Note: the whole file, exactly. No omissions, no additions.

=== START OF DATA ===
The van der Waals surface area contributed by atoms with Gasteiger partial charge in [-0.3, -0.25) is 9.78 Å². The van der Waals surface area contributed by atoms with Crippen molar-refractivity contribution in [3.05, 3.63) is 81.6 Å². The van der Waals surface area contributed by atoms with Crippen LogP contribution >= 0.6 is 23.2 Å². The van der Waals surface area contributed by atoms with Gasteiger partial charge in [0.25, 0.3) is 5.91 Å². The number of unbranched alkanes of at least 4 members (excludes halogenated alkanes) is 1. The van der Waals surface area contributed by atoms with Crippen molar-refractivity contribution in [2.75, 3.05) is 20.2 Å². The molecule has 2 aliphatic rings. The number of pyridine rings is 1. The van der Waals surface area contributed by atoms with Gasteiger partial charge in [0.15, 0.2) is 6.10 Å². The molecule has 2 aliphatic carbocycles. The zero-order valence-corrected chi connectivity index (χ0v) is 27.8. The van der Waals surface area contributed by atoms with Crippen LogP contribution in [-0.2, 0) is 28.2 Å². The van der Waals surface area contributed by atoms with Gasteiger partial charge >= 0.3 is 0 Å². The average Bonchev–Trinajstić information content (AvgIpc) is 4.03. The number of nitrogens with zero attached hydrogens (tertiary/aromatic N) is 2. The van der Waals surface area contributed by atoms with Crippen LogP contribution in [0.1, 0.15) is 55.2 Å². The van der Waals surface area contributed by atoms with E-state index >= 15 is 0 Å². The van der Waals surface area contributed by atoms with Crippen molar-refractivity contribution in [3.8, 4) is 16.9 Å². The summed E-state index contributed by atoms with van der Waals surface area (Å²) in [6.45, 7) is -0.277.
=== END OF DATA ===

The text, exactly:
The van der Waals surface area contributed by atoms with Gasteiger partial charge in [-0.3, -0.25) is 9.78 Å². The van der Waals surface area contributed by atoms with Crippen molar-refractivity contribution in [3.05, 3.63) is 81.6 Å². The van der Waals surface area contributed by atoms with Crippen LogP contribution >= 0.6 is 23.2 Å². The van der Waals surface area contributed by atoms with Gasteiger partial charge in [0.25, 0.3) is 5.91 Å². The number of unbranched alkanes of at least 4 members (excludes halogenated alkanes) is 1. The van der Waals surface area contributed by atoms with Crippen molar-refractivity contribution in [2.75, 3.05) is 20.2 Å². The molecule has 2 aliphatic rings. The number of pyridine rings is 1. The van der Waals surface area contributed by atoms with Gasteiger partial charge in [0.15, 0.2) is 6.10 Å². The molecule has 2 aliphatic carbocycles. The zero-order valence-corrected chi connectivity index (χ0v) is 27.8. The van der Waals surface area contributed by atoms with Crippen LogP contribution in [-0.2, 0) is 28.2 Å². The van der Waals surface area contributed by atoms with Gasteiger partial charge >= 0.3 is 0 Å². The average Bonchev–Trinajstić information content (AvgIpc) is 4.03. The number of nitrogens with zero attached hydrogens (tertiary/aromatic N) is 2. The van der Waals surface area contributed by atoms with Crippen LogP contribution in [0.1, 0.15) is 55.2 Å². The van der Waals surface area contributed by atoms with E-state index >= 15 is 0 Å². The van der Waals surface area contributed by atoms with Crippen molar-refractivity contribution in [3.8, 4) is 16.9 Å². The summed E-state index contributed by atoms with van der Waals surface area (Å²) in [6.45, 7) is -0.277.